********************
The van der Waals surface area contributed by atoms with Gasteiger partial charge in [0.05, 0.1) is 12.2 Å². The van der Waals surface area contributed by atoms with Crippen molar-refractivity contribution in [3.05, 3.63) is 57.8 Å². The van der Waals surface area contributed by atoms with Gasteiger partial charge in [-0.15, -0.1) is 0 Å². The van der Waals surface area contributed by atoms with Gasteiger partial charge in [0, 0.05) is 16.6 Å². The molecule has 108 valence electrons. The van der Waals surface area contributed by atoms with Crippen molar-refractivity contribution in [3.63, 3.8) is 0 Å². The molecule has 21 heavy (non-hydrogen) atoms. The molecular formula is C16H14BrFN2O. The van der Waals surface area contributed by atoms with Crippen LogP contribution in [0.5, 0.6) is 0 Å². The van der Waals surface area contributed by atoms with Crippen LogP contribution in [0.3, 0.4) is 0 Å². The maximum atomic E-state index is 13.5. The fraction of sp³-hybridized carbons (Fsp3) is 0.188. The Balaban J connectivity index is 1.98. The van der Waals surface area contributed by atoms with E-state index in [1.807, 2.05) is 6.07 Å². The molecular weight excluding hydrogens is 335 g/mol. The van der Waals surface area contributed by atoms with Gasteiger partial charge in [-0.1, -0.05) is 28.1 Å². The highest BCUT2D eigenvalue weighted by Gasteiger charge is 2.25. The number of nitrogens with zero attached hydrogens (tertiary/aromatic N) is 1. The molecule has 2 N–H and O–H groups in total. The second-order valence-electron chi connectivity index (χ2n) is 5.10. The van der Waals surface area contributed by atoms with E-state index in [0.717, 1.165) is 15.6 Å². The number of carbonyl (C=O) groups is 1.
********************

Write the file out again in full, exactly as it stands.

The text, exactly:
The van der Waals surface area contributed by atoms with Gasteiger partial charge in [0.05, 0.1) is 12.2 Å². The van der Waals surface area contributed by atoms with Crippen molar-refractivity contribution in [3.05, 3.63) is 57.8 Å². The van der Waals surface area contributed by atoms with Gasteiger partial charge in [-0.15, -0.1) is 0 Å². The van der Waals surface area contributed by atoms with Gasteiger partial charge in [0, 0.05) is 16.6 Å². The molecule has 108 valence electrons. The van der Waals surface area contributed by atoms with Crippen molar-refractivity contribution in [3.63, 3.8) is 0 Å². The molecule has 21 heavy (non-hydrogen) atoms. The molecular formula is C16H14BrFN2O. The van der Waals surface area contributed by atoms with Crippen LogP contribution in [0.5, 0.6) is 0 Å². The van der Waals surface area contributed by atoms with Crippen LogP contribution in [0.3, 0.4) is 0 Å². The maximum atomic E-state index is 13.5. The fraction of sp³-hybridized carbons (Fsp3) is 0.188. The Balaban J connectivity index is 1.98. The van der Waals surface area contributed by atoms with E-state index in [1.807, 2.05) is 6.07 Å². The molecular weight excluding hydrogens is 335 g/mol. The van der Waals surface area contributed by atoms with Gasteiger partial charge in [-0.1, -0.05) is 28.1 Å². The highest BCUT2D eigenvalue weighted by Gasteiger charge is 2.25. The number of nitrogens with zero attached hydrogens (tertiary/aromatic N) is 1. The molecule has 2 N–H and O–H groups in total. The second-order valence-electron chi connectivity index (χ2n) is 5.10. The van der Waals surface area contributed by atoms with E-state index in [0.717, 1.165) is 15.6 Å². The number of carbonyl (C=O) groups is 1.